a perspective on capitalist society

Terry Pratchett described humanity as “the falling angel meets the rising ape” – a succinct description of our journey. We began on earth as base animals, ruled by the cruel doctrine of evolution: survival of the fittest. Over millennia, however, we achieved a great many things. Our opposable thumbs and excellent pattern recognition skills allowed us to create tools and learn deep secrets about our world. The ability to use language, both spoken and written, allowed us to pass this knowledge on to strangers and subsequent generations – who were able to use and build upon it.

Eventually, we conquered our environments. We developed agriculture, and were freed from relying on gathering wild food. We domesticated animals and grew beyond the capacity of what we could do with our own bodies. Soon, the principle of evolution: “survival of the fittest” became less applicable to human development. In the contemporary world, this is more evident than ever. There is virtually no environment in which we cannot survive, or indeed thrive. Medicine and science have made it so the biological development of our species is no longer guided by the forces of nature, but rather by our own whims. Vaccines, mechanized farming, eyeglasses, and dialysis machines (to name a few examples) have all made it so that “survival of the fittest” is no longer the rule for our biology. Instead this phrase has become a relic of our early days on the planet, when life was short and harsh, that we can observe as applicable to less-developed beings.

In conquering our environments, we discovered ourselves. We developed self-consciousness, and began to wonder why we exist. We developed things like religion and sets of morals to guide us, and most importantly, we realized the soul of mankind. This led us to the humanistic philosophies of today, where we realize that every human life is uniquely valuable, and all people are equal.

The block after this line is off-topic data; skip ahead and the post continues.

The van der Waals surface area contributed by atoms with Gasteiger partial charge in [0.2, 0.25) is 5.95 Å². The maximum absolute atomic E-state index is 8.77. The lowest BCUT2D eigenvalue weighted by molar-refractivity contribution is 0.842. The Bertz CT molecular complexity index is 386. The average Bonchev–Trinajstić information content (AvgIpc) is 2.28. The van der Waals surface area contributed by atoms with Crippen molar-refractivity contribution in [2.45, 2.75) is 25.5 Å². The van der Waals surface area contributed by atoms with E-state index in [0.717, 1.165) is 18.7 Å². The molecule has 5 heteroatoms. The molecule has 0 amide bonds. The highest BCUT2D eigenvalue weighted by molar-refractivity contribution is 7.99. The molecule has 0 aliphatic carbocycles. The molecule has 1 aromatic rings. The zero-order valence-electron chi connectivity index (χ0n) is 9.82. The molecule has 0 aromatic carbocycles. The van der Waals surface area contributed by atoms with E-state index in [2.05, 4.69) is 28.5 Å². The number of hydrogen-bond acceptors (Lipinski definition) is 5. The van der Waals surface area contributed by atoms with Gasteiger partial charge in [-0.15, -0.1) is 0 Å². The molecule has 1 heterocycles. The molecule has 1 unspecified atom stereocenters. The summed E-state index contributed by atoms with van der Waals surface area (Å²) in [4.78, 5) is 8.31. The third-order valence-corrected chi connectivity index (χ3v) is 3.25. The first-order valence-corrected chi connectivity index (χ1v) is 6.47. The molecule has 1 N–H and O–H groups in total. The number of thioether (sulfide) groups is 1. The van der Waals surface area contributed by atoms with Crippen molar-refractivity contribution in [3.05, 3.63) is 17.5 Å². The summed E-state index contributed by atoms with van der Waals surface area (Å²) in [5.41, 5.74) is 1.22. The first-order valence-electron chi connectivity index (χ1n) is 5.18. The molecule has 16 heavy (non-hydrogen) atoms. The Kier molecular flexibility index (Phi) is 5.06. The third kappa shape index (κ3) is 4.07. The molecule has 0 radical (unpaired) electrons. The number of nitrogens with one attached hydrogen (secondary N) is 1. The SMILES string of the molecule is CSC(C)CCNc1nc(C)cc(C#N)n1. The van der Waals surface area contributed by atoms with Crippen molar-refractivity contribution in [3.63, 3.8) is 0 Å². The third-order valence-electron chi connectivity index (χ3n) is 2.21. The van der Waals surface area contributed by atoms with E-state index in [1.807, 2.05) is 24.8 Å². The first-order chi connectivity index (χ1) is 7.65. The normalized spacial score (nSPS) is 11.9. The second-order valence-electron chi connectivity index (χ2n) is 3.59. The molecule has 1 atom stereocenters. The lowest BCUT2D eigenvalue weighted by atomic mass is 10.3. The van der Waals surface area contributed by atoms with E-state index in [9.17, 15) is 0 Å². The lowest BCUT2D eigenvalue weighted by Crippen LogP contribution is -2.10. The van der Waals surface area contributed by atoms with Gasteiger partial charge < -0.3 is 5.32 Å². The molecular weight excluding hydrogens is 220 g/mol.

Yet, this principle of competition, so vanquished in our evolutionary development, persists in another sphere of human life. The strategy of capitalist society is neatly summarized by the phrase “survival of the fittest” if one now interprets “fittest” to mean economically fit, rather than biologically fit. It is a system in which all members are pitted against one another, in competition for limited resources. In such a system, those with advantages (i.e. the “fit”) succeed at the expense of those without. Such an endeavor is coldly, brutishly in contrast to both the path of human development thus far and the humanistic morality we have developed. Rather, modern morals would logically require that all lives be provided for, regardless of “fitness”.

In history up until now, mankind has shown that we are capable of overcoming the animalistic and competitive dynamic of nature. Indeed, we are masters of our own world, capable of twisting and forming the world around us to suit our needs. Yet the idea that the strong should win and the weak should lose somehow persists in our society. One might say that our collective memory has been so brutalized by this aspect of nature that we cannot think of another way to organize ourselves, but this explanation assumes a level of mental indolence on our part that has been since disproven.

In the next stages of human development, we must show that we have not only mastery over nature, but mastery over ourselves as well. To do this, we must quit the capitalist principles of competition and fitness-determined survival, just as we have banished the same principles from our biology. As we sit between Sir Terry’s rising ape and falling angel, we must choose to continue to rise, and leave behind our primitive nature.


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